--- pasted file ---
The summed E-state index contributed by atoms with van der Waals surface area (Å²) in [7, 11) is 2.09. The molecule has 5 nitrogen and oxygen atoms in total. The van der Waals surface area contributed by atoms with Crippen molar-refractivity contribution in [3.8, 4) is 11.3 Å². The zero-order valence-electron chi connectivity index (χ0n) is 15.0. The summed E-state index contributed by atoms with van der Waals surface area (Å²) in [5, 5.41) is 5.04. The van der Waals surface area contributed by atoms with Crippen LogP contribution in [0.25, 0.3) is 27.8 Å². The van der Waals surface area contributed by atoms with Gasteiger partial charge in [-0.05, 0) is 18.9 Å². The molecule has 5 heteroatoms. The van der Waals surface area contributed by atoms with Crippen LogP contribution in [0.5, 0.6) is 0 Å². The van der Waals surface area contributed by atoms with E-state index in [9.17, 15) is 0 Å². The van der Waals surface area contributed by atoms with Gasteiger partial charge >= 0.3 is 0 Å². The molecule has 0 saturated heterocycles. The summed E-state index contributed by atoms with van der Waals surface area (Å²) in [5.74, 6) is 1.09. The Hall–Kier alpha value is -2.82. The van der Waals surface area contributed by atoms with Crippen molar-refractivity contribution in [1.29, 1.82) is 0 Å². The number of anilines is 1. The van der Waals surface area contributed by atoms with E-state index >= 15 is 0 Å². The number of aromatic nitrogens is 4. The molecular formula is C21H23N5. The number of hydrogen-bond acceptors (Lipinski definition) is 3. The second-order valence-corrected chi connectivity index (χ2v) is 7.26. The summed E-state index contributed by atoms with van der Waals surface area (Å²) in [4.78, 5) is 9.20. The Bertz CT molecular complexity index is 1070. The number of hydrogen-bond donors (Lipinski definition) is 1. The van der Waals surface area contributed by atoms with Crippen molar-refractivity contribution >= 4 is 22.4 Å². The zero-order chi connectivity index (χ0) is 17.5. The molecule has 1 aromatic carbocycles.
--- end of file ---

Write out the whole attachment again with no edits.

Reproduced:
The summed E-state index contributed by atoms with van der Waals surface area (Å²) in [7, 11) is 2.09. The molecule has 5 nitrogen and oxygen atoms in total. The van der Waals surface area contributed by atoms with Crippen molar-refractivity contribution in [3.8, 4) is 11.3 Å². The zero-order valence-electron chi connectivity index (χ0n) is 15.0. The summed E-state index contributed by atoms with van der Waals surface area (Å²) in [5, 5.41) is 5.04. The van der Waals surface area contributed by atoms with Crippen LogP contribution in [0.25, 0.3) is 27.8 Å². The van der Waals surface area contributed by atoms with Gasteiger partial charge in [-0.05, 0) is 18.9 Å². The molecule has 5 heteroatoms. The van der Waals surface area contributed by atoms with Crippen LogP contribution in [0.5, 0.6) is 0 Å². The van der Waals surface area contributed by atoms with E-state index in [9.17, 15) is 0 Å². The van der Waals surface area contributed by atoms with Gasteiger partial charge >= 0.3 is 0 Å². The molecule has 0 saturated heterocycles. The summed E-state index contributed by atoms with van der Waals surface area (Å²) in [5.74, 6) is 1.09. The Hall–Kier alpha value is -2.82. The van der Waals surface area contributed by atoms with Crippen molar-refractivity contribution in [1.29, 1.82) is 0 Å². The number of anilines is 1. The van der Waals surface area contributed by atoms with E-state index >= 15 is 0 Å². The number of aromatic nitrogens is 4. The molecular formula is C21H23N5. The number of hydrogen-bond acceptors (Lipinski definition) is 3. The second-order valence-corrected chi connectivity index (χ2v) is 7.26. The summed E-state index contributed by atoms with van der Waals surface area (Å²) in [4.78, 5) is 9.20. The Bertz CT molecular complexity index is 1070. The number of hydrogen-bond donors (Lipinski definition) is 1. The van der Waals surface area contributed by atoms with Crippen molar-refractivity contribution >= 4 is 22.4 Å². The zero-order chi connectivity index (χ0) is 17.5. The molecule has 1 aromatic carbocycles.